Traveling in and around the Kansas City area means drivers must share the road with large semi-trucks, often on highways and interstates and at high speeds. In this post, our Missouri car accident lawyers discuss a few basic facts about semi-trucks, and recommend some precautions drivers can take to avoid collisions with these large vehicles.
Semi-trucks can weigh 20 to 30 times as much as passenger vehicles. Because of this discrepancy in size and weight, passenger vehicle occupants are particularly vulnerable to injuries when they're involved in collisions with large commercial trucks. Of people who died in 2010 crashes involving a semi and a passenger vehicle, 97% were occupants of the passenger vehicles. In addition, semis are much taller and have greater ground clearance, so it can be harder for truck drivers to see smaller vehicles traveling near them.
Semi-trucks have much larger blind spots than passenger vehicles. Semi-truck drivers have to deal with oversized blind spots created by the size of their trucks and trailers. These blind spots, also known as "No Zones" can be especially treacherous for the drivers of smaller cars and trucks. When you're traveling near a semi, remember that the vehicle has large "No Zones" on the side of the truck (from the back of the cab to the trailer), behind the truck, and immediately in front of a truck. Avoid lingering in these areas, especially when passing. And remember that semi-trucks don't have rearview mirrors, so they count on their side mirrors. If you can't see a trucker's mirrors, he probably can't see you.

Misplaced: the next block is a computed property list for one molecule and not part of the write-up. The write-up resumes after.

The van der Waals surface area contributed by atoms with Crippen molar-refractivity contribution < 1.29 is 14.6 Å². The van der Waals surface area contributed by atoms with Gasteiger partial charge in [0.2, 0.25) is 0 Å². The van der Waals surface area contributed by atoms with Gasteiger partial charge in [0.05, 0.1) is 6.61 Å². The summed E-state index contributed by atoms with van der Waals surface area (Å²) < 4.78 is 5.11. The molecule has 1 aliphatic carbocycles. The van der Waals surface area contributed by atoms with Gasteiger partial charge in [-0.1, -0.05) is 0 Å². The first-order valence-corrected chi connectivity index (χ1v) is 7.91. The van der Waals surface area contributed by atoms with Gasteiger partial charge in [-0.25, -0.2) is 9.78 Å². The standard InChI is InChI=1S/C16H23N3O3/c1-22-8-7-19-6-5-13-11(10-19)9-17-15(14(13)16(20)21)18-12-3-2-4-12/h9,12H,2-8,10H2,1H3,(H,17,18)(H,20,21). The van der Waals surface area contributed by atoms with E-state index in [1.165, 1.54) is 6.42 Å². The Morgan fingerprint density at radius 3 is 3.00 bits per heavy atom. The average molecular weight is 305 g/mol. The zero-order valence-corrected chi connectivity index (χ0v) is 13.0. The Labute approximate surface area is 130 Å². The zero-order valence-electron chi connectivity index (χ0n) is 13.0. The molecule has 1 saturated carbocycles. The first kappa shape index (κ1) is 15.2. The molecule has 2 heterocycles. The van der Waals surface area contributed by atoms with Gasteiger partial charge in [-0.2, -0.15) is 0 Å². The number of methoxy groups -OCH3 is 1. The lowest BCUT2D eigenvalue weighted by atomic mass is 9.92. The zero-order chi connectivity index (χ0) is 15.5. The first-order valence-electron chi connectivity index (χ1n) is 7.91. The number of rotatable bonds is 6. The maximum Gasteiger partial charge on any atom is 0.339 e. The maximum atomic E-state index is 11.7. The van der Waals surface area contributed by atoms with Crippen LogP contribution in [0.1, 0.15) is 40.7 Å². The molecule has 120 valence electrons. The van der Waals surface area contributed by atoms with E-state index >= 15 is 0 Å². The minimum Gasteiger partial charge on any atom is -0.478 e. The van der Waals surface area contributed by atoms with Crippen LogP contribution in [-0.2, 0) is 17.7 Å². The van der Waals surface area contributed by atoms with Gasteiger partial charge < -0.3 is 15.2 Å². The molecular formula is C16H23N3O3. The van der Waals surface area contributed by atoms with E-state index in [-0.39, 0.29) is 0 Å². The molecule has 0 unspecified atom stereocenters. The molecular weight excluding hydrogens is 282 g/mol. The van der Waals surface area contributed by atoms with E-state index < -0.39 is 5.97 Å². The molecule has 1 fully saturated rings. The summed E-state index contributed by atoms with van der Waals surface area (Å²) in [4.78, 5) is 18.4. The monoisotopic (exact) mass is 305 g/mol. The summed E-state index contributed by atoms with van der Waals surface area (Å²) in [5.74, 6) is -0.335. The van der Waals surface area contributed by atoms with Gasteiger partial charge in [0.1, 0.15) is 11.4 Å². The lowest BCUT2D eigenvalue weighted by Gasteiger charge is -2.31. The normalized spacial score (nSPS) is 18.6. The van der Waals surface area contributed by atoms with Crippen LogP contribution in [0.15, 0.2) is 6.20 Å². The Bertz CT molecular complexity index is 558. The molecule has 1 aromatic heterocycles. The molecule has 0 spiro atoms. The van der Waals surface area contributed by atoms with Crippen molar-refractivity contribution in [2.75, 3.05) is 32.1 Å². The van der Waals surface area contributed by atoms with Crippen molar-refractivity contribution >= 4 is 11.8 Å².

Semi-trucks require more time and distance to stop than passenger vehicles. According to the Insurance Institute for Highway Safety, a fully loaded tractor trailer needs 20 to 40% farther to stop, and they require even more space when the trailer is empty. Be sure to allow plenty of extra space between your vehicle and semi-trucks traveling near you. Don't follow too closely, and avoid cutting in front of big trucks. Many semi-truck accidents happen when a trucker simply isn't able to stop in time to avoid a collision.
Semi-trucks need more room to turn corners. Especially when making right turns, semi-truck drivers may need to swing the truck wide into another lane in order to negotiate the vehicle around the corner. Be cautious as you approach a turning truck, and never try to pass on the right as a truck prepares to turn. Remember, as the trucker executes the turn, the only thing he'll be able to see in his side mirrors is his trailer, so attempting to pass could be a deadly mistake.